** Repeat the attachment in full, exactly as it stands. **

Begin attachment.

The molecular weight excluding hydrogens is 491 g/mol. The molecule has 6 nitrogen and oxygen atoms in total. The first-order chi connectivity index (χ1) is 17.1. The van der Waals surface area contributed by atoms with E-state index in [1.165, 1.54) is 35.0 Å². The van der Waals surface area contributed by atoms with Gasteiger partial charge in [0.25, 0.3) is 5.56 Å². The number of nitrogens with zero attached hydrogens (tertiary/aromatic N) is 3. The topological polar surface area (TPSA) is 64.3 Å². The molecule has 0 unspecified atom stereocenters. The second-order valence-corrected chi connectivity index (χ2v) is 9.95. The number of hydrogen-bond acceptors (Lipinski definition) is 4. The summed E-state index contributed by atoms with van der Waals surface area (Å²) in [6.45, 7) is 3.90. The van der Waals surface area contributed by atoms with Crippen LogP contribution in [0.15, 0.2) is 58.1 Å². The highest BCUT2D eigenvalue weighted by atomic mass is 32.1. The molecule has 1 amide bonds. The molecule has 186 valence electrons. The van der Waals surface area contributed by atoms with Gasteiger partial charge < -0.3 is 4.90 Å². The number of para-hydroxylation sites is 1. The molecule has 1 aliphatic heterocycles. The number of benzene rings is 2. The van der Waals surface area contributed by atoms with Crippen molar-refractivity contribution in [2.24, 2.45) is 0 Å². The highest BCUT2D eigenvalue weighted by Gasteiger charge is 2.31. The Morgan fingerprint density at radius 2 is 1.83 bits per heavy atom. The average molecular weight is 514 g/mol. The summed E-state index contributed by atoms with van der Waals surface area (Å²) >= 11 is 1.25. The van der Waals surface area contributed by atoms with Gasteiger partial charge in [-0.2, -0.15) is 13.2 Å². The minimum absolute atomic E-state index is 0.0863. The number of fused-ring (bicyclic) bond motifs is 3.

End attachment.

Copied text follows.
The molecular weight excluding hydrogens is 491 g/mol. The molecule has 6 nitrogen and oxygen atoms in total. The first-order chi connectivity index (χ1) is 17.1. The van der Waals surface area contributed by atoms with E-state index in [1.165, 1.54) is 35.0 Å². The van der Waals surface area contributed by atoms with Gasteiger partial charge in [0.25, 0.3) is 5.56 Å². The number of nitrogens with zero attached hydrogens (tertiary/aromatic N) is 3. The topological polar surface area (TPSA) is 64.3 Å². The molecule has 0 unspecified atom stereocenters. The second-order valence-corrected chi connectivity index (χ2v) is 9.95. The number of hydrogen-bond acceptors (Lipinski definition) is 4. The summed E-state index contributed by atoms with van der Waals surface area (Å²) in [6.45, 7) is 3.90. The van der Waals surface area contributed by atoms with Crippen LogP contribution in [0.15, 0.2) is 58.1 Å². The highest BCUT2D eigenvalue weighted by atomic mass is 32.1. The molecule has 1 amide bonds. The molecule has 186 valence electrons. The van der Waals surface area contributed by atoms with Gasteiger partial charge < -0.3 is 4.90 Å². The number of para-hydroxylation sites is 1. The molecule has 1 aliphatic heterocycles. The number of benzene rings is 2. The van der Waals surface area contributed by atoms with Crippen molar-refractivity contribution in [2.24, 2.45) is 0 Å². The highest BCUT2D eigenvalue weighted by Gasteiger charge is 2.31. The Morgan fingerprint density at radius 2 is 1.83 bits per heavy atom. The average molecular weight is 514 g/mol. The summed E-state index contributed by atoms with van der Waals surface area (Å²) >= 11 is 1.25. The van der Waals surface area contributed by atoms with Gasteiger partial charge in [-0.2, -0.15) is 13.2 Å². The minimum absolute atomic E-state index is 0.0863. The number of fused-ring (bicyclic) bond motifs is 3.